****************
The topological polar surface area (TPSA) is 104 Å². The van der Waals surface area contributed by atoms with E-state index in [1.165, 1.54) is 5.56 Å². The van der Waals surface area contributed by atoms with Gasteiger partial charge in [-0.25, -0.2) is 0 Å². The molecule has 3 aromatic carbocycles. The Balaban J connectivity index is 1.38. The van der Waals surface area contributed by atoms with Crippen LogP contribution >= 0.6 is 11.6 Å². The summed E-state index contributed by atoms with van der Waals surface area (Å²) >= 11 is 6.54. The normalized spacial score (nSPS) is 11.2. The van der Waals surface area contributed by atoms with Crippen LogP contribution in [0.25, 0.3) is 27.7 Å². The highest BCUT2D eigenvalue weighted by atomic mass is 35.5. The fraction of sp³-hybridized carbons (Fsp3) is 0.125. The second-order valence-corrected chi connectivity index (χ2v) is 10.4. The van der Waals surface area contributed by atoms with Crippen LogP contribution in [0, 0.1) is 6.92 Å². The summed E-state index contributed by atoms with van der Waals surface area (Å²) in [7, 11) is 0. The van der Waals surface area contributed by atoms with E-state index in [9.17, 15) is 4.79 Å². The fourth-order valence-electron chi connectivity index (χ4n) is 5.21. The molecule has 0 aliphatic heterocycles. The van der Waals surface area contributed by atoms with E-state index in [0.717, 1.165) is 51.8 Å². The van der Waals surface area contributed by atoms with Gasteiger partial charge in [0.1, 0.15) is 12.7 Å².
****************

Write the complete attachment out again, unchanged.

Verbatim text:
The topological polar surface area (TPSA) is 104 Å². The van der Waals surface area contributed by atoms with E-state index in [1.165, 1.54) is 5.56 Å². The van der Waals surface area contributed by atoms with Gasteiger partial charge in [-0.25, -0.2) is 0 Å². The molecule has 3 aromatic carbocycles. The Balaban J connectivity index is 1.38. The van der Waals surface area contributed by atoms with Crippen LogP contribution >= 0.6 is 11.6 Å². The summed E-state index contributed by atoms with van der Waals surface area (Å²) >= 11 is 6.54. The normalized spacial score (nSPS) is 11.2. The van der Waals surface area contributed by atoms with Crippen LogP contribution in [0.25, 0.3) is 27.7 Å². The highest BCUT2D eigenvalue weighted by atomic mass is 35.5. The fraction of sp³-hybridized carbons (Fsp3) is 0.125. The second-order valence-corrected chi connectivity index (χ2v) is 10.4. The van der Waals surface area contributed by atoms with Crippen LogP contribution in [0, 0.1) is 6.92 Å². The summed E-state index contributed by atoms with van der Waals surface area (Å²) in [7, 11) is 0. The van der Waals surface area contributed by atoms with E-state index in [9.17, 15) is 4.79 Å². The fourth-order valence-electron chi connectivity index (χ4n) is 5.21. The molecule has 0 aliphatic heterocycles. The van der Waals surface area contributed by atoms with E-state index in [0.717, 1.165) is 51.8 Å². The van der Waals surface area contributed by atoms with Gasteiger partial charge in [0.1, 0.15) is 12.7 Å².